Last night, I learned that Richard Rephann passed away yesterday morning. I studied harpsichord with Richard at Yale from 1995-1998. From 1998-2003, when I was a DMA candidate, Richard took on an advisory role.
Richard's wife, Susan Thompson, wrote to tell me the news, sending this photo, one that I had never seen before. In it, Richard and I were preparing a performance on matching Taskin epinettes. Susan wrote, "What a great picture! Here you are blessed with the better of the two épinettes..."
In my response to Susan, I wrote, "I didn't already have a copy of the photo you sent. It's a really good one, and I look forward to hanging it in my office. That photo does such an excellent job of summarizing my admiration for Richard! I know that he and I shared a special relationship--and I am sure that many of his students felt that way, too. Not a practicing day goes by when I don't reflect on what he taught me, and I know that my playing will always be touched by his vision."
I continued, "That's not to say that, post-Yale, I have always found myself in agreement with his teaching, but it is to say that his teaching was foundational, creating a sounding board against which to set any and all of my interpretive ideas. I think that's exactly what a teacher should be for a student.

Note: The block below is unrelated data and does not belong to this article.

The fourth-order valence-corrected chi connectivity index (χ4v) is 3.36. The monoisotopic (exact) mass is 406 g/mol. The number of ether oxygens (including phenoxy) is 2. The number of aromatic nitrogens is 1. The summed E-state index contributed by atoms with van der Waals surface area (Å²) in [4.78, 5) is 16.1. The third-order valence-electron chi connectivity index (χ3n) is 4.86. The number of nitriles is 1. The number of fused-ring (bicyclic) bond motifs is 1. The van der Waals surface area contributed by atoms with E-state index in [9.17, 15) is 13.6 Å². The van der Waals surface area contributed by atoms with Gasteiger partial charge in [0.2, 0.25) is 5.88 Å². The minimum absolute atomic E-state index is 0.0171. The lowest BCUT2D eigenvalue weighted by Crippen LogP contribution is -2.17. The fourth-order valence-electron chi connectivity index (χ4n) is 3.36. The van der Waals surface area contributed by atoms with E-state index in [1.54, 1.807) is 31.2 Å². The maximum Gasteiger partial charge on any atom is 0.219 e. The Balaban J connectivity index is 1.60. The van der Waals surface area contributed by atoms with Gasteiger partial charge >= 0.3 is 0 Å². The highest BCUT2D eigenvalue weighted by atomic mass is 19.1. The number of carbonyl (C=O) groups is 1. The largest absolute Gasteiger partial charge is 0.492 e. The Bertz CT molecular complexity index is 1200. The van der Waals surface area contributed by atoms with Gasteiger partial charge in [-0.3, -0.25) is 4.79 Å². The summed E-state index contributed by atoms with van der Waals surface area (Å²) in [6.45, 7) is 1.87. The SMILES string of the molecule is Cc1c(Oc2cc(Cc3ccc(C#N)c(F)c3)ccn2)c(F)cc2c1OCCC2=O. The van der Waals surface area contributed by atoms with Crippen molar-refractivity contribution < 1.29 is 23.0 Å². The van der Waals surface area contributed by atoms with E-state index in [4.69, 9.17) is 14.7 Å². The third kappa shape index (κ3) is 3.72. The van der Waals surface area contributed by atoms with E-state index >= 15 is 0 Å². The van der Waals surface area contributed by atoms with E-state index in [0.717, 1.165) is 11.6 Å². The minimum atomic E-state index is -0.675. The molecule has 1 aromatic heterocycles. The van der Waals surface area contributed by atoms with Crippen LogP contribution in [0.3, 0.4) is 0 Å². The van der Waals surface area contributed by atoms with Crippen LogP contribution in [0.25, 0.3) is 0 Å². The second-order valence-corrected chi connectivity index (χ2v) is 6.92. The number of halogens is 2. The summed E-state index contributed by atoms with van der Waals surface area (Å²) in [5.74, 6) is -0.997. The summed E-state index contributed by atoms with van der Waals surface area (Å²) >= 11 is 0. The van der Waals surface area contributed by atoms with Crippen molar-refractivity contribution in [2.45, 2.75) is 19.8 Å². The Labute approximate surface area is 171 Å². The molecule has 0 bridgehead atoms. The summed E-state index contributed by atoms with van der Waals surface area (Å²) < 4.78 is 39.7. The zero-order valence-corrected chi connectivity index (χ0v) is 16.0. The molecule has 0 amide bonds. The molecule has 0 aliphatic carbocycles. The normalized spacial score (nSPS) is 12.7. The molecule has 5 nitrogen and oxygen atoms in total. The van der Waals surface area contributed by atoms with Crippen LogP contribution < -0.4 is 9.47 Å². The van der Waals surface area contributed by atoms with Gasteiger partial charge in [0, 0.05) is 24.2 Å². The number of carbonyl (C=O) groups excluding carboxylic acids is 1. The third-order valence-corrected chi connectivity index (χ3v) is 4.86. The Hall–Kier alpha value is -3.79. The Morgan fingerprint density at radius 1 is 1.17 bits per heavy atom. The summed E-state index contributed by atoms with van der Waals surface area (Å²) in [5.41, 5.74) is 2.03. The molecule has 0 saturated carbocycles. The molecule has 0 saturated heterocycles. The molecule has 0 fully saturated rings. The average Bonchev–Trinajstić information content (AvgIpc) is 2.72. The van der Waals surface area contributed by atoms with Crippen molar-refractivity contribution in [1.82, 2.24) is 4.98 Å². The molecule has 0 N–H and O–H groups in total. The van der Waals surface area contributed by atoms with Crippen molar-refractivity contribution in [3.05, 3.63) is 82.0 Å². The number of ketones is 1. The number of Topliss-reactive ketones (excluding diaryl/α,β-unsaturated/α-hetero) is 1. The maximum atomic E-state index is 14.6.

"But Richard was much more than that to me. Both he and you brought me up in my mid-20's at Yale, and then, post-Yale, you both were very supportive friends in that difficult time of "now what do I do with my life." Richard taught me to love a good martini (either gin or vodka), and he created my palate of post-concert steak and salad, excellent cheese, and, of course, extraordinary wine. He was a teacher in all things."
There's so much more I can say about Richard. He could be a complete grouch, and his reputation in that way is legendary. When he liked a student, however, he didn't stop giving, and I am grateful to have been liked by Richard. He was like a father to me, and I loved him for it.
Richard once said to me that, if one could have just one or two people in life to call friends, one was a lucky person. He then called me a friend. What a great gift!
Thank you, Richard. You were indeed a friend.